Because we teach in a Title 1 school with several ELL students, we often discuss the vocabulary of the texts; as well as, the phonetic aspects of “major” words. This is also the time when we talk our way through the book and help one another figure out those words we were unsure of. After that, we give the students opportunities (individually) to read through the reader. We have used phonics phones, echoing microphones, whisper voices, etc. By doing this, we are given the chance to listen to specific students, watch for struggling parts of the story, watch the students’ thoughts about tricky parts, etc. Our favorite is to watch them when they come to something they are unsure of and see how they figure out what they do not know. 


Our students are expected to use resources for a myriad of things...we seldom ever give an answer to a question they can figure out on their own. The same holds true when learning to read. If they “forget” a previous word, they must look back to our sight word resource to find the word (the resource has a picture clue to help "jog" their memory). If they forget a letter’s sound, they must look to the phonics cards for help. At times, they can even ask a group member.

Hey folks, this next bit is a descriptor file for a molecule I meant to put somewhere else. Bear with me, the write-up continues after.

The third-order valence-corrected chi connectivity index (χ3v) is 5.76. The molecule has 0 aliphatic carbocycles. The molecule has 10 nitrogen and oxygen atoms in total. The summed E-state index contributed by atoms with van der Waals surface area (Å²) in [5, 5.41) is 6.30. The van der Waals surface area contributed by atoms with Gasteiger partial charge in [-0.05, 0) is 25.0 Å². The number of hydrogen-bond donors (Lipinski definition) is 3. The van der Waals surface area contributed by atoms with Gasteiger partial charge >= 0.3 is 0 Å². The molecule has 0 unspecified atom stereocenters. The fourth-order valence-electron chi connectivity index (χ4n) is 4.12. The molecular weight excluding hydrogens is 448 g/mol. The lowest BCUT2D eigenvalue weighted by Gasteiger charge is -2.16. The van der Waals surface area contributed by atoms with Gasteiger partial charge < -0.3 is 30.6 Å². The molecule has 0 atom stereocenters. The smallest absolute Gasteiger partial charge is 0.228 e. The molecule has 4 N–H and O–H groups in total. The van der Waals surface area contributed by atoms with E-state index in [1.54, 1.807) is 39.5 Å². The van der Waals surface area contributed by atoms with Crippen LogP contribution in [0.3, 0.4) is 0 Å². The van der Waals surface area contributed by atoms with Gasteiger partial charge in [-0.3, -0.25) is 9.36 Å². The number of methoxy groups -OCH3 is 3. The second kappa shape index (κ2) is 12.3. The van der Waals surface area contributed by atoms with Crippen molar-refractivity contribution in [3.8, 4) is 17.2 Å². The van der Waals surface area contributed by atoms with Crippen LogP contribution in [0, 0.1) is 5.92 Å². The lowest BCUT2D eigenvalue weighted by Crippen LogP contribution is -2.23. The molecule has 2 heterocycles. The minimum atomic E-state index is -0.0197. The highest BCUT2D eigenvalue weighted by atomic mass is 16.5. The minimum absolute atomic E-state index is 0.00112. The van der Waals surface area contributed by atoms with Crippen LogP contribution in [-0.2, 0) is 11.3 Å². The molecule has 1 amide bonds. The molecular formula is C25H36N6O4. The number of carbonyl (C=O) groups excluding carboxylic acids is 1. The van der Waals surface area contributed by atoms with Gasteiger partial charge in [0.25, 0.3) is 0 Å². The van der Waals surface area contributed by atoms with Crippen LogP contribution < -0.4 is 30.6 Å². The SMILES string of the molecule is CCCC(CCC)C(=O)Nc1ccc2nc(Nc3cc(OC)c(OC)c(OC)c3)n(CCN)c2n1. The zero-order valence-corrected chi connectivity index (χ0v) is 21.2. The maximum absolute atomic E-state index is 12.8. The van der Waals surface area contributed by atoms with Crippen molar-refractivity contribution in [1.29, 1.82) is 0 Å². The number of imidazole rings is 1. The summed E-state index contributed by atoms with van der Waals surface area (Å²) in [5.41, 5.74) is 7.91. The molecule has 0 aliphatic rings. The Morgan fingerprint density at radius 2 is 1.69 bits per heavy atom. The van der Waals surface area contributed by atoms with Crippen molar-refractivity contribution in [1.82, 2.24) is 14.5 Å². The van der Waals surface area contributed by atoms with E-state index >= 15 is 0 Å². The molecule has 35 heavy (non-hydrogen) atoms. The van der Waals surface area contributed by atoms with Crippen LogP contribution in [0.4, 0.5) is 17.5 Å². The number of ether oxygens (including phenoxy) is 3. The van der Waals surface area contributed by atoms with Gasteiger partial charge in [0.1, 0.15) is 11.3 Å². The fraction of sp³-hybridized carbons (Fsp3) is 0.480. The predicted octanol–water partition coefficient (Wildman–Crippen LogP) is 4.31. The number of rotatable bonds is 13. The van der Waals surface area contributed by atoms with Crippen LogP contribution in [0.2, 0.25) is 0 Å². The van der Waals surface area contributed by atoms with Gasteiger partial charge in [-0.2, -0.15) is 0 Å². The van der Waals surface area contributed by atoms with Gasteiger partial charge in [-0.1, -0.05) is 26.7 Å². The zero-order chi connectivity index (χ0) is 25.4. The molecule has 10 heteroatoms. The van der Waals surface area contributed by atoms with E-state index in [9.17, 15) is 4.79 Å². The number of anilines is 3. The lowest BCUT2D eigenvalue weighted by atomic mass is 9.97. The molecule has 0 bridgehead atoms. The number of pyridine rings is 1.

At the very end of a small group session, students may choose to read the book to their peers. We love celebrating when our group members successfully read the book aloud. Sometimes we will choral read the reader together, partner read.  At times, we have been know to read in silly voices or funny accents. 

We hope this gives you some insight as to how we use emergent readers in our small group sessions. There is so much that occurs in small groups. We’d LOVE to hear from you with how you use readers, or even other ideas for them. We’d also love to hear any other things you do during small group.

As we start the 2016 year, we wish you all a very happy, healthy, and successful rest of the school year. May your weekdays be short and your weekends be extra long! ;0) 






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How to-Writing and Sequencing

Hello friends, I'm Diana from MyDayinK and I am excited to be writing a post for The Primary Punchbowl.  I hope your new year is off to a great start!